Even if the smoke is not close to you and you do not have to evacuate, you need to be cautious about inhaling the toxic smoke. For example, even if the fire is miles from your home, if the smoke is blowing your way, this is not the time to exert yourself by exercising outdoors. Although you may be strict about your exercise routine, if you want to maintain good health you should not be jogging or playing tennis outside, where you are likely to be inhaling more deeply because of the exertion.

Beware of that gorgeous sunset. Sunsets that are red from forest fire smoke may be beautiful, but they can also be a sign that the air is dangerous to breath! Whenever you can smell forest fire smoke, stay indoors as much as possible, with your air conditioner on. Do not have open windows and, especially, do NOT use window fans that suck the outdoor air inside. This is one time when the outdoor air is probably more polluted than the air inside your home. If you get bored at home, go to an indoor mall or a movie theater, as far away from the fire as possible. After the fire is over, replace the filters in your air conditioner as soon as possible.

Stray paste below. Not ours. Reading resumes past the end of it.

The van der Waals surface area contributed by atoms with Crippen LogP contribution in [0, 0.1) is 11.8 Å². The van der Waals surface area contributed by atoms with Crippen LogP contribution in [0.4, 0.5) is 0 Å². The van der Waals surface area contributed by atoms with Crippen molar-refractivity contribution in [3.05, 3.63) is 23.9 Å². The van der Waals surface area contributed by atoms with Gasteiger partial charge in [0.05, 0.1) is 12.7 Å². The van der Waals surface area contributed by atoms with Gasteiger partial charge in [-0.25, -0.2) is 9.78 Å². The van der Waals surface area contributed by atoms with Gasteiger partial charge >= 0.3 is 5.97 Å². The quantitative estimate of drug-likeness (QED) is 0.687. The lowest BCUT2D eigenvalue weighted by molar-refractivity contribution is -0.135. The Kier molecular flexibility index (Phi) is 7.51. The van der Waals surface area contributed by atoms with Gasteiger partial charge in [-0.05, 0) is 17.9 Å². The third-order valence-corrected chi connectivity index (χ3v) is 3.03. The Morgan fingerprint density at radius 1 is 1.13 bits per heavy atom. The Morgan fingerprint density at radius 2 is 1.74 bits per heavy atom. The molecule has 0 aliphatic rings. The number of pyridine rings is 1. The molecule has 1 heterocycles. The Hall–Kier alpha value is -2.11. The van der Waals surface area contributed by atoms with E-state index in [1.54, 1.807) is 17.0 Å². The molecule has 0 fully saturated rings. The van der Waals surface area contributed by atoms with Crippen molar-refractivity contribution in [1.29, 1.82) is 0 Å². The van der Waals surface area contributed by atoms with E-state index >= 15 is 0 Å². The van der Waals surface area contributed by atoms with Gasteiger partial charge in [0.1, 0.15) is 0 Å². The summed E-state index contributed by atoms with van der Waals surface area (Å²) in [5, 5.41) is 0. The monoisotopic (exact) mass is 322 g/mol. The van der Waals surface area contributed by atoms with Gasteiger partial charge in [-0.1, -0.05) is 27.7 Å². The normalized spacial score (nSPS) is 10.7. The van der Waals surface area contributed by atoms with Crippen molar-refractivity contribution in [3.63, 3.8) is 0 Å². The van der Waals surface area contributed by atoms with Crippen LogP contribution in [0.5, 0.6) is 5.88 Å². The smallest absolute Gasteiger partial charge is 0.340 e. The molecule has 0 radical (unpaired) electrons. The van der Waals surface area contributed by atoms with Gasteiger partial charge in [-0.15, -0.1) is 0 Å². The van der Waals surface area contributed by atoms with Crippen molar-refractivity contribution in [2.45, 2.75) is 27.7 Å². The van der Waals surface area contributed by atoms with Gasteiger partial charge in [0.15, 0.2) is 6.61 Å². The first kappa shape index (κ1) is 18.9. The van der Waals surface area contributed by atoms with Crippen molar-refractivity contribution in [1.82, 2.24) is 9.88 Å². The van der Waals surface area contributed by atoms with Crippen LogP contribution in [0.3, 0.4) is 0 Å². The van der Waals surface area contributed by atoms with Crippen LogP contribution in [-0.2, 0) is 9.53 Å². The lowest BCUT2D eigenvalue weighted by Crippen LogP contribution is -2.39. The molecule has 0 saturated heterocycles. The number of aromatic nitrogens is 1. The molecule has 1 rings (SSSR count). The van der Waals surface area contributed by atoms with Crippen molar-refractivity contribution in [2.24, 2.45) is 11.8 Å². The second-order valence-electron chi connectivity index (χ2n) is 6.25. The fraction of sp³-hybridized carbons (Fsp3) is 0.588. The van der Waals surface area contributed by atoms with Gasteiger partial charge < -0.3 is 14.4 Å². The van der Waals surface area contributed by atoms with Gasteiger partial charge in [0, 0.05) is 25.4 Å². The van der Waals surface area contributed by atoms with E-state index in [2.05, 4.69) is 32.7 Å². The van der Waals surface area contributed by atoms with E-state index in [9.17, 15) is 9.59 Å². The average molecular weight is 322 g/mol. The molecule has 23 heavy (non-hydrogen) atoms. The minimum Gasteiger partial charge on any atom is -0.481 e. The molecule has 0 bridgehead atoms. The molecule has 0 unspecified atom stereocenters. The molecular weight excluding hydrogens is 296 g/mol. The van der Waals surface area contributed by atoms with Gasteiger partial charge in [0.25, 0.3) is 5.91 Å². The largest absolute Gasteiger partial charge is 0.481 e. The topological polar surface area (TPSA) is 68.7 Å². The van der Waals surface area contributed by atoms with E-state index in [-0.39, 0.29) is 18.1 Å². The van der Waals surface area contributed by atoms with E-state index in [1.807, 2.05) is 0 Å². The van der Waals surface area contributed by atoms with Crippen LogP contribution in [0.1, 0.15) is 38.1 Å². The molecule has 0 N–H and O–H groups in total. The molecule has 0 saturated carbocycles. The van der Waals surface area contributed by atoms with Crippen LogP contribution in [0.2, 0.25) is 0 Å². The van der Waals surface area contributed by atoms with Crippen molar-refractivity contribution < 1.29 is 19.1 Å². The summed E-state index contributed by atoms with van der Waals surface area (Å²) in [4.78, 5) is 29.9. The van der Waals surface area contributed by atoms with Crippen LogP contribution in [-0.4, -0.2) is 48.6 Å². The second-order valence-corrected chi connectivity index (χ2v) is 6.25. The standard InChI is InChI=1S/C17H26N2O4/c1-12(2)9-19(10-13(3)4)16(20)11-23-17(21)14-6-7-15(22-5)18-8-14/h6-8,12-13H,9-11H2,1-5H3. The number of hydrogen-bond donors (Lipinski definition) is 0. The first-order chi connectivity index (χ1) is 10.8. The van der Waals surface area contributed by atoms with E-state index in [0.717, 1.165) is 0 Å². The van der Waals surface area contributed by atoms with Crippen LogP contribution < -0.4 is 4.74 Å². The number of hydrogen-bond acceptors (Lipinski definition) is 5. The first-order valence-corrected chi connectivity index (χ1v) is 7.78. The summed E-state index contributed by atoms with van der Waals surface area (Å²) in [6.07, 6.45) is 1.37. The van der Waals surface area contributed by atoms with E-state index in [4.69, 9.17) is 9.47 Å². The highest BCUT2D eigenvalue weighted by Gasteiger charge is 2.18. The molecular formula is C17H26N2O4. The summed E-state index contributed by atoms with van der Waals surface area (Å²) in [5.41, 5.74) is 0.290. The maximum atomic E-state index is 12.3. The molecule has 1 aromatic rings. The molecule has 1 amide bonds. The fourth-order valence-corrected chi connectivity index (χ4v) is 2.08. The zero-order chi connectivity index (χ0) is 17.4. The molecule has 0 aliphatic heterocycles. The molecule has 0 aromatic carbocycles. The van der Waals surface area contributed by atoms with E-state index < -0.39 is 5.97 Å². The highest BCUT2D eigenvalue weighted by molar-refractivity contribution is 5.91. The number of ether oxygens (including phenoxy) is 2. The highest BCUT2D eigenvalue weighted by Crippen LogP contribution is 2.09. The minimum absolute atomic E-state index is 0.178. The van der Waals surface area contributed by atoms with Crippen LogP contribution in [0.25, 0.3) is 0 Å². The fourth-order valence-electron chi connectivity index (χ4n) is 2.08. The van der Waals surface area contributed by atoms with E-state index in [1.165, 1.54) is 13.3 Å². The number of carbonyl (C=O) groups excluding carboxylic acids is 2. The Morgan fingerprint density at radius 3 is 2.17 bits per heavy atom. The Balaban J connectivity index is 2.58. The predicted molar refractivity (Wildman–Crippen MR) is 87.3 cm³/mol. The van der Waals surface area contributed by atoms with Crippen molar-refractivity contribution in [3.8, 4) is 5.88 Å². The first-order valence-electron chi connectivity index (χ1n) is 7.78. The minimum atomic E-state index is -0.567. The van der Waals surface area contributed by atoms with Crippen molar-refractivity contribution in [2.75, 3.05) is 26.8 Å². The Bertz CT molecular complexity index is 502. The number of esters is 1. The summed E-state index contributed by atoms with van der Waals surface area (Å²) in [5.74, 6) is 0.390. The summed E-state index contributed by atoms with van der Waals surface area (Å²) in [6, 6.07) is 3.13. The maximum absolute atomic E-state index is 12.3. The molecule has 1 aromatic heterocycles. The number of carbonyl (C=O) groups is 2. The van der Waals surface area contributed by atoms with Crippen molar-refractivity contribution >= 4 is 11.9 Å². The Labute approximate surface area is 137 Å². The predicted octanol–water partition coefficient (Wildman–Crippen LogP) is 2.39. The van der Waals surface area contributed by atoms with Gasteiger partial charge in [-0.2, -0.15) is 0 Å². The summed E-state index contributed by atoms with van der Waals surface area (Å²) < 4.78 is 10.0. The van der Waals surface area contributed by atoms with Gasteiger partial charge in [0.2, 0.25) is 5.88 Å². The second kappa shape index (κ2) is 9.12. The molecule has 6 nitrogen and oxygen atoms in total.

Avoid burning candles. They'll only make the indoor air pollution worse. Although you may want to cover up the smell from the forest fire smoke, do not burn candles in your home, and try not to smoke cigarettes. These activities will only increase the indoor pollution!

Link to Fire Extinguishers for sale on

What to do if you have Medical Problems

If you suffer from emphysema or heart disease, be especially careful whenever there is a forest fire and smoke in your area. See your doctor immediately if you are having trouble breathing, or if you suffer from chest pains.

To read more about ways you can keep your family healthy, you may also want to read some of the articles listed below:

Secrets to a Healthy and Long Life

Fire Safety Tips for the Home

Smoke Alarms for the Home

Keep Fire Extinguishers on Hand

They could save your home!

Fire Gone 2NBFG2704 White/Red Fire Extinguisher - 16 oz., (Pack of 2)
Amazon Price: $19.99 $15.63 Buy Now
(price as of Apr 21, 2016)
Be prepared to handle small fires on your own.